At Circle Economy, we have the distinct privilege of working with a broad range of companies, organisations and individuals to facilitate the transition to a circular economy. Our team is in a unique position to address some of the most fundamental issues of the linear world and facilitate the rise of a future without waste.
The Circle Textiles Programme, one of our longest running sector initiatives, has been actively engaged in the transition to circular textiles since 2014. During this time we have been investigating the topics and issues defined in several recent reports by Ellen MacArthur Foundation, Reverse Resources, GreenBlue, Global Fashion Agenda, European Clothing Action Plan (ECAP), Valuing your Clothes, Measuring the Dutch Clothing Mountain, digging deep to identify gaps, and uncovering potential for the future of circular textiles.
One problematic chasm that must be bridged is the lack of information about textile excess. This “waste”, be it post-consumer, pre-consumer, post-industrial or something else, is not well documented, and yet the fundamental component of circular textiles is returning these materials to the beginning of the supply chain. Without key data points as a baseline, it’s pretty tough to measure impact. It’s even harder to know where to begin…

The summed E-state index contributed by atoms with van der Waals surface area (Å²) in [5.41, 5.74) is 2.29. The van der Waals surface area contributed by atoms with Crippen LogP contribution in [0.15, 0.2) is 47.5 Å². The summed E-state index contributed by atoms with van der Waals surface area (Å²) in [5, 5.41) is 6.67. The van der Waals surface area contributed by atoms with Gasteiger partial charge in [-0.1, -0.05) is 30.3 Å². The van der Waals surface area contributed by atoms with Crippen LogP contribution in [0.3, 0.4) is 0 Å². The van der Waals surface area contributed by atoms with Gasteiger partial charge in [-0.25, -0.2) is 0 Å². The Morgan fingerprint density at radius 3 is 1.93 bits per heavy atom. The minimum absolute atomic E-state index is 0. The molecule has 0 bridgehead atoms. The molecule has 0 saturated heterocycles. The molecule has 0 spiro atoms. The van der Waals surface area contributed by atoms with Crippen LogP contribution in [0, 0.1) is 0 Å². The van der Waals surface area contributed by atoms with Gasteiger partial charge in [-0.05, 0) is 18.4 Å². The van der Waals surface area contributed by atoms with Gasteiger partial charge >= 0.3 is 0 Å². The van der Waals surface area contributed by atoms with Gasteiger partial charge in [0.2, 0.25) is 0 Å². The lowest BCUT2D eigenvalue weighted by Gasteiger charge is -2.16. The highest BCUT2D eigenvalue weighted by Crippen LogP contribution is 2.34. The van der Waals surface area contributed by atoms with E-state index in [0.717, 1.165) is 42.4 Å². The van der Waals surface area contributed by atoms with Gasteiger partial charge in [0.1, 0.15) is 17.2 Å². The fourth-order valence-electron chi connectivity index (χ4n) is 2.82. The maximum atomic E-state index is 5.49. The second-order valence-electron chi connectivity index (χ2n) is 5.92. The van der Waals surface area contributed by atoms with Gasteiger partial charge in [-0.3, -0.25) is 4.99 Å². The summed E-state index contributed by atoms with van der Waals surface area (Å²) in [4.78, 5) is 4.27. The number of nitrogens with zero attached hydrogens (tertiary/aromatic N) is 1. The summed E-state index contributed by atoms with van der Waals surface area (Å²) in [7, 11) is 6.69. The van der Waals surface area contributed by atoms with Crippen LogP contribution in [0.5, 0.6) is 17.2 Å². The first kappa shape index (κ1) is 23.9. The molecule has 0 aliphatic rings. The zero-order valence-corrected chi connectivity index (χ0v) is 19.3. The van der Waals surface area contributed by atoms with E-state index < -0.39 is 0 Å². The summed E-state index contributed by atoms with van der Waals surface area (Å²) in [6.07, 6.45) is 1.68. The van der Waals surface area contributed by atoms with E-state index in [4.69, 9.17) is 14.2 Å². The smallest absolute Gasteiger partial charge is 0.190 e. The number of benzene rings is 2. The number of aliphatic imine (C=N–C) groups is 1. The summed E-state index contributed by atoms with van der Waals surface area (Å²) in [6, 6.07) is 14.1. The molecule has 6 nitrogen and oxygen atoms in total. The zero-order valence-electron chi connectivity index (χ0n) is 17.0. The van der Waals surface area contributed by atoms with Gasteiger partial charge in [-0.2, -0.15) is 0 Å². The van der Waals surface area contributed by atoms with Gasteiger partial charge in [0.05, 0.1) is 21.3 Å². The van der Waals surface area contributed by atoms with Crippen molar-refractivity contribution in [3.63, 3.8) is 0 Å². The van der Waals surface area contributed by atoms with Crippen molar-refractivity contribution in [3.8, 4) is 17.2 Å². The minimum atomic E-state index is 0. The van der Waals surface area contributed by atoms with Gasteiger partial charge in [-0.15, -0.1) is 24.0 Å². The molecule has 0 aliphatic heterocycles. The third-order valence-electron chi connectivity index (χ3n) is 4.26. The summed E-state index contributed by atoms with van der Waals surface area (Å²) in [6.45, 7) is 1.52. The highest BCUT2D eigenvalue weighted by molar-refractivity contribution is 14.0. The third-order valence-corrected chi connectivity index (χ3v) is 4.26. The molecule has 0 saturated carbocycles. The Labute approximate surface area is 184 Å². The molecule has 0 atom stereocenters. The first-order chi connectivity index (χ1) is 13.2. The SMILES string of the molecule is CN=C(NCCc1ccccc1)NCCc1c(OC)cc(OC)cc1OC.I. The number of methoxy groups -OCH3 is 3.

With a rapidly growing number of companies and individuals investing both human and financial resources in making an impact within textiles, it’s time to get more details on textile excess, set the baseline and enable the measurement of our collective efforts. When the Fibersort project kicked off in 2017, we seized this perfect opportunity to shine a powerful ray of light into one critical corner of the divide: What is in post-consumer textiles? With this information, our team knew we could share valuable insights with brands, textile collectors / sorters, and recycling technologies, and work together to shape a better, non-linear industry.
Last fall we got our hands dirty and got some answers. With the help of AMFI, Wargön Innovation, the Dutch Clothing Mountain, and the Fibersort Project Partners, we sorted 5000 kg of post-consumer textiles from across Northwest Europe. Check out the results here. Moving forward, we will increase the sample size, update the data, share insights with industry stakeholders, and collect more critical information to accelerate the transition to circularity.
This is a collective effort. No single company or organization can do it alone, and we want to know what you need to know to make that next step toward circularity. Your questions will inform how we shape our work now and in the future.
Are you also looking into post-consumer textile flows? If so, we’d like to hear from you.
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